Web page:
A different approach to ASP.NET master pages

Quite a few people have created their own solutions to the one of the most famous shortcomings of current versions of ASP.NET: the lack of master pages. It's notoriously arduous to enclose content into a designated area of a page that has programmatical functionality elsewhere.

I am not very keen on the ASP.NET 2.0 design, either. That requires the developer to write specific server control definitions and references here and there. What I want to accomplish is to make the master paging as easy as possible (of course, easy when excluding the implementation of the master paging system).

My implementation works like this: I write an user control (.ascx) and save it in the web application directory. It is automatically mapped to a certain url and when that url is loaded, the control is enclosed into the content area. In addition to this, the system has gotten rid of file extensions, a legacy (do I hear sounds of disappointment for the lack of .aspx or .cfm or .whatever?).

Here's how it works. I have written a specific PageHandlerFactory (download), which implements the IHttpHandlerFactory interface. All the requests except for a list of predefined file types are routed to this class. The PageHandlerFactory then uses the following logic to invoke the page (.aspx) to be executed.

  • If the .aspx file corresponding to the requested url exists, the execution is returned to the .NET infrastructure using PageParser.GetCompiledPageInstance(Url, Path, Context);
  • If the .aspx file corresponding to the requested url sans the .aspx file extension exists, the execution is returned to the .NET infrastructure. For example, if the user requests url http://arje.net/rss and file rss.aspx exists, the page object defined by this file will be invoked.
  • If the first segment of the local path of the url has a corresponding .aspx file, this will be executed. For example, requests to http://arje.net/trackback/a_page and http://arje.net/trackback/another_page are both handled by file trackback.aspx.
  • If none of the previous conditions are met, a special file, scaffold.aspx, is invoked.

The scaffold.aspx file contains the menus, headers and everything else that is consistent from one page to another. It loads the content by searching for a control in a specific directory mapped to an url. For example, if the url is http://arje.net/archive, the Scaffold searches for archive.ascx and loads that into a placeholder control. If the file does not exist, Scaffold loads a default page.

In this blog implementation the default page does the following:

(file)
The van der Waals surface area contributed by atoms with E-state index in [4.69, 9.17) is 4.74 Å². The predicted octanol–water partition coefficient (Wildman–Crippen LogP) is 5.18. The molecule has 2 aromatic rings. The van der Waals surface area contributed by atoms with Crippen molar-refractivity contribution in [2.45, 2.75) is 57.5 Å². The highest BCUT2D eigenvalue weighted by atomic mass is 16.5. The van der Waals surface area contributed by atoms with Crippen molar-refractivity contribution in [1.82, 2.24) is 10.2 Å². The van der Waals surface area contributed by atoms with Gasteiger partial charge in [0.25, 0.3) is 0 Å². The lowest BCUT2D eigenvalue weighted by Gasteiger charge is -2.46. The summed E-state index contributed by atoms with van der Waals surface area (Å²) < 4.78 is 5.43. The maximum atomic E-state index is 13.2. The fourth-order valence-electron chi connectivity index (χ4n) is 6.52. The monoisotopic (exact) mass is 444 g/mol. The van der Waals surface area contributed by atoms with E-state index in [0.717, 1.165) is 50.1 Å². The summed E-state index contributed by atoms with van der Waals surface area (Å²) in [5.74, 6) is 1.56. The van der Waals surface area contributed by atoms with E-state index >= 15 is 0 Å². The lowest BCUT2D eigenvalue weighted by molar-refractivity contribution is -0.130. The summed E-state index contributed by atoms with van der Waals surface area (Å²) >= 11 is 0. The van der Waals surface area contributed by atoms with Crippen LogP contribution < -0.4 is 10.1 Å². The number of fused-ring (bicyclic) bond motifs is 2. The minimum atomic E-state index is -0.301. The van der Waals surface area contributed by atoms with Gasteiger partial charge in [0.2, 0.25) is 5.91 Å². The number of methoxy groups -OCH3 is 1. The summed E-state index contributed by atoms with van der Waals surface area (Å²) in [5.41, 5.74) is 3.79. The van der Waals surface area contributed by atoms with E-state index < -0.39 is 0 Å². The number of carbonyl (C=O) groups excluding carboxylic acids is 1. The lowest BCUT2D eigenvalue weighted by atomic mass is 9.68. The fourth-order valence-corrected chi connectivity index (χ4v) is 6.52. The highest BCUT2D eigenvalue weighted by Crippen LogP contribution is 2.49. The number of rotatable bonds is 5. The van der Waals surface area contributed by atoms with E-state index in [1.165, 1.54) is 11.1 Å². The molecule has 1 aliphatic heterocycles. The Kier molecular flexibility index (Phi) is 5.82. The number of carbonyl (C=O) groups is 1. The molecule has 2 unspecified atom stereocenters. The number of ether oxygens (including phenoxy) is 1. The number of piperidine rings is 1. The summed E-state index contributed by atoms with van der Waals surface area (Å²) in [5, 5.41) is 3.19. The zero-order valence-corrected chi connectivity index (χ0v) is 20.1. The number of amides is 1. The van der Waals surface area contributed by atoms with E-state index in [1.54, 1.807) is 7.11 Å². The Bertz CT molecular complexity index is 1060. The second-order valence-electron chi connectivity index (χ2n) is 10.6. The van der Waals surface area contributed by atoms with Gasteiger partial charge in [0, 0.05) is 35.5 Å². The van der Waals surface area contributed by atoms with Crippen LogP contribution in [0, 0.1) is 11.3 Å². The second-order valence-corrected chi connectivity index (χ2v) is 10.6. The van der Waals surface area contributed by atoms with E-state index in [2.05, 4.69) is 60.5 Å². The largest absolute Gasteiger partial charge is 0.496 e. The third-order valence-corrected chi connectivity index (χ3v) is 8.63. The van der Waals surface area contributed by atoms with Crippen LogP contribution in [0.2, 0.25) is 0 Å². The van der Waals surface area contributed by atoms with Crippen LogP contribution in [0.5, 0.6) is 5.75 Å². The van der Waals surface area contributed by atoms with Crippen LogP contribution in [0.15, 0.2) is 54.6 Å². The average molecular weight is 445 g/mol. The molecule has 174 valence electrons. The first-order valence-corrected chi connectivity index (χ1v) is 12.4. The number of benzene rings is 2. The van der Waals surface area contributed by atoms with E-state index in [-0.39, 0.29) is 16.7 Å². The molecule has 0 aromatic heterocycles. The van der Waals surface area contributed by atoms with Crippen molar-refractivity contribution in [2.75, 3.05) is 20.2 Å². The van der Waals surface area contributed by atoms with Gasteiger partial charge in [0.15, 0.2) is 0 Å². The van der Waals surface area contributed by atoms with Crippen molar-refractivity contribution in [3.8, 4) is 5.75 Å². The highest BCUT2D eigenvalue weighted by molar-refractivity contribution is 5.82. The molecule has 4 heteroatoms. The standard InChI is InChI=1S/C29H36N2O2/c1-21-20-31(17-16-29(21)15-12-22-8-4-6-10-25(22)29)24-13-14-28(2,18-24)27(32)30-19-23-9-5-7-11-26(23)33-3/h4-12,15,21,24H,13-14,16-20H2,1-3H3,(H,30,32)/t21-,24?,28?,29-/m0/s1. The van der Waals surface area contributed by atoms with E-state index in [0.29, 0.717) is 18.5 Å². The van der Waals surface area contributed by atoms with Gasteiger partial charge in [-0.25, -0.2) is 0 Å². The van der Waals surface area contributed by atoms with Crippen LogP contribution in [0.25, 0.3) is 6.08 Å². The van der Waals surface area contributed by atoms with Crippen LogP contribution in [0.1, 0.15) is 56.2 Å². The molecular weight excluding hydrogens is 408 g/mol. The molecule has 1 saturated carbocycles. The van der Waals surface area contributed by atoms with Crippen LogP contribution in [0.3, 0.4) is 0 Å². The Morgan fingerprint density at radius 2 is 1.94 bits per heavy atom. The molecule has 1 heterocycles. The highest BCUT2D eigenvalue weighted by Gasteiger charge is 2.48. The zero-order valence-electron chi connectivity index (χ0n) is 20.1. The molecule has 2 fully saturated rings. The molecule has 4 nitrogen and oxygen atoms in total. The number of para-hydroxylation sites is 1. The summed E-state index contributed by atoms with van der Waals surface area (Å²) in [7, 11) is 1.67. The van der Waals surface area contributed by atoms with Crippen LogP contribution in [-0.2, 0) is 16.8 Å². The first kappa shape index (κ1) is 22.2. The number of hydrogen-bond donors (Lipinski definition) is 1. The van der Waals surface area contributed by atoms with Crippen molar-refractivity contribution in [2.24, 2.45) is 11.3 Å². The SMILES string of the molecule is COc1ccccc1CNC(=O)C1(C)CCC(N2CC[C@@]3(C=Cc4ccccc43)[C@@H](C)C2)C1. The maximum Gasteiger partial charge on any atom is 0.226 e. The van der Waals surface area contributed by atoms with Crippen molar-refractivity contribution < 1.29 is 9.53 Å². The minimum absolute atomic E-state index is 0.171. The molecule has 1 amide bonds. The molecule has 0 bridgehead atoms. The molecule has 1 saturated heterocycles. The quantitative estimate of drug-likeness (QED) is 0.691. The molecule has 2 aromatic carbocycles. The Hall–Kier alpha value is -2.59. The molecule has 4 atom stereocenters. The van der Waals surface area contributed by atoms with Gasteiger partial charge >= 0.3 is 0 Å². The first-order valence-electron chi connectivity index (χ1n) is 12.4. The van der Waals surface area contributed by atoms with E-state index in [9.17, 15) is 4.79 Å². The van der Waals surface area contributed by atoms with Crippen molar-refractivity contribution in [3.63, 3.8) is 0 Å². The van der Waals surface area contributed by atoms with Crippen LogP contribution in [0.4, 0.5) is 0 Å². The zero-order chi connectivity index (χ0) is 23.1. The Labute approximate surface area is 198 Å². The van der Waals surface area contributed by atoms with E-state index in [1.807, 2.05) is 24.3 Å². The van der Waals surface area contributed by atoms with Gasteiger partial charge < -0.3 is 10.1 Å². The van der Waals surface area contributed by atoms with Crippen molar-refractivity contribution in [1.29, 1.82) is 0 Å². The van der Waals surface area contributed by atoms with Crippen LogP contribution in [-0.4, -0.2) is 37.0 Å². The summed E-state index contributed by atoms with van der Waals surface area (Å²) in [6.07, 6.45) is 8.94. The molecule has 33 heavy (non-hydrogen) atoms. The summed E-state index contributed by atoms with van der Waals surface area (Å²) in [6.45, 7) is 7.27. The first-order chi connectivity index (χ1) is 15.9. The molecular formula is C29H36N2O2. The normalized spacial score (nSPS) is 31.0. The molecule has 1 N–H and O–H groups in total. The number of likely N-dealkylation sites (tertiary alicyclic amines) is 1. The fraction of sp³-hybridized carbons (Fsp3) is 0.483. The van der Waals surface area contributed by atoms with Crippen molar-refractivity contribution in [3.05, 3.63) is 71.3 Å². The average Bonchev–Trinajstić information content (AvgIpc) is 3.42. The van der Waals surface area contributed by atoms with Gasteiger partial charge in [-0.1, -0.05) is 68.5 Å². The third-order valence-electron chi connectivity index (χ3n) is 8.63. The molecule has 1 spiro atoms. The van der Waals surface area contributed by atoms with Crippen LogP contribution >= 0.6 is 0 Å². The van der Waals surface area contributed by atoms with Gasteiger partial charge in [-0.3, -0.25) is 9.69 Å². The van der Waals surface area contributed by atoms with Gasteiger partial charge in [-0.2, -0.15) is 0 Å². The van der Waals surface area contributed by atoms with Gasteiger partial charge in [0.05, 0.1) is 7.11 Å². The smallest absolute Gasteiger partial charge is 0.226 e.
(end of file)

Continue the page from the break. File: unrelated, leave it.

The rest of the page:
• Searches the database for an entry corresponding to the url.
  • Uses regular expressions to determine if the user requested an archive page.
  • Displays a 404 page (with a nifty close-matching using the Levenshtein algorithm, deliberately quite lax). An example.

This implementation requires a bit more setting up to do than ASP.NET 2.0 Master Pages, but once it is set up, I think it offers better embracement for a web site, albeit you have to learn a bit more and take into account thingssuch as that files may block access to directories of the same name. There shouldn't be any additional security implications as only .aspx files will get to be executed. Of course, it is not a general purpose solution, which obviously is the aim of the .NET developers.

The setting up requires the following steps:

  • Wildcard script mapping in IIS web site properties dialog. This is done differently in every IIS version so I'm not explaining it here.
  • Adjustments to web.config, namely, the following segment:<httpHandlers>
    <add verb="*" path="trace.axd" type="System.Web.Handlers.TraceHandler" />
    <add verb="*" path="*.asax,*.ascx,*.config,*.cs,*.vb" type="System.Web.HttpForbiddenHandler" />
    <add verb="*" path="*.png,*.gif,*.jpg,*.css,*.js,*.zip,*.swf" type="System.Web.StaticFileHandler" />
    <add verb="*" path="*" validate="false" type="arje.net.PageHandlerFactory, name-of-dll" />
    </httpHandlers>

    List the static files you wish to provide in the StaticFileHandler entry. Other extensions will be treated as 404 even if the file existed.

Download the PageHandlerFactory class. However, please be advised that the PageHandlerFactory changes the behaviour of ASP.NET page execution logic and there may be some residual effect I haven't thought of! Use at your own risk.

Categories: Programming
Posted by Matias at 17.02.2005 20.42 (12 years ago) | 333 comments

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